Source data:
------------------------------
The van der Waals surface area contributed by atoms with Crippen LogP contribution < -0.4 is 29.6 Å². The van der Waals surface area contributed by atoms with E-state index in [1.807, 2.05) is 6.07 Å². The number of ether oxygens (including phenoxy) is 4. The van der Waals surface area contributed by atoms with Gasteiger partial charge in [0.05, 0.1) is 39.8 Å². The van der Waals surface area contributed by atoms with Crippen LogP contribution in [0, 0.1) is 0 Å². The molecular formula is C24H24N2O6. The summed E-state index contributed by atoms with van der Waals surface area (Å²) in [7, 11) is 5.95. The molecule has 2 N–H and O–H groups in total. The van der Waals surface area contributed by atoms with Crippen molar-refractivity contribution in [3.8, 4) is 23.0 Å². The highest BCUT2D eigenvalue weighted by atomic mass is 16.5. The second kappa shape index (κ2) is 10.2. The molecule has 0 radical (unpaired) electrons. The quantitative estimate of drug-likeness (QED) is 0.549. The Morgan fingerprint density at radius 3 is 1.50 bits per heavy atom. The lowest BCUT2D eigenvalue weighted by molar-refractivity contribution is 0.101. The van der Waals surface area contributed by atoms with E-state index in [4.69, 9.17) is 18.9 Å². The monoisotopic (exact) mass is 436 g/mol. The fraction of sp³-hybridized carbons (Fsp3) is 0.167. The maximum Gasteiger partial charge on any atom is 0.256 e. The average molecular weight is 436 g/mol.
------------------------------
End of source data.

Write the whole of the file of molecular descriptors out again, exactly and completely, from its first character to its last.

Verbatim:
The van der Waals surface area contributed by atoms with Crippen LogP contribution < -0.4 is 29.6 Å². The van der Waals surface area contributed by atoms with E-state index in [1.807, 2.05) is 6.07 Å². The number of ether oxygens (including phenoxy) is 4. The van der Waals surface area contributed by atoms with Gasteiger partial charge in [0.05, 0.1) is 39.8 Å². The van der Waals surface area contributed by atoms with Crippen LogP contribution in [0, 0.1) is 0 Å². The molecular formula is C24H24N2O6. The summed E-state index contributed by atoms with van der Waals surface area (Å²) in [7, 11) is 5.95. The molecule has 2 N–H and O–H groups in total. The van der Waals surface area contributed by atoms with Crippen molar-refractivity contribution in [3.8, 4) is 23.0 Å². The highest BCUT2D eigenvalue weighted by atomic mass is 16.5. The second kappa shape index (κ2) is 10.2. The molecule has 0 radical (unpaired) electrons. The quantitative estimate of drug-likeness (QED) is 0.549. The Morgan fingerprint density at radius 3 is 1.50 bits per heavy atom. The lowest BCUT2D eigenvalue weighted by molar-refractivity contribution is 0.101. The van der Waals surface area contributed by atoms with E-state index in [4.69, 9.17) is 18.9 Å². The monoisotopic (exact) mass is 436 g/mol. The fraction of sp³-hybridized carbons (Fsp3) is 0.167. The maximum Gasteiger partial charge on any atom is 0.256 e. The average molecular weight is 436 g/mol.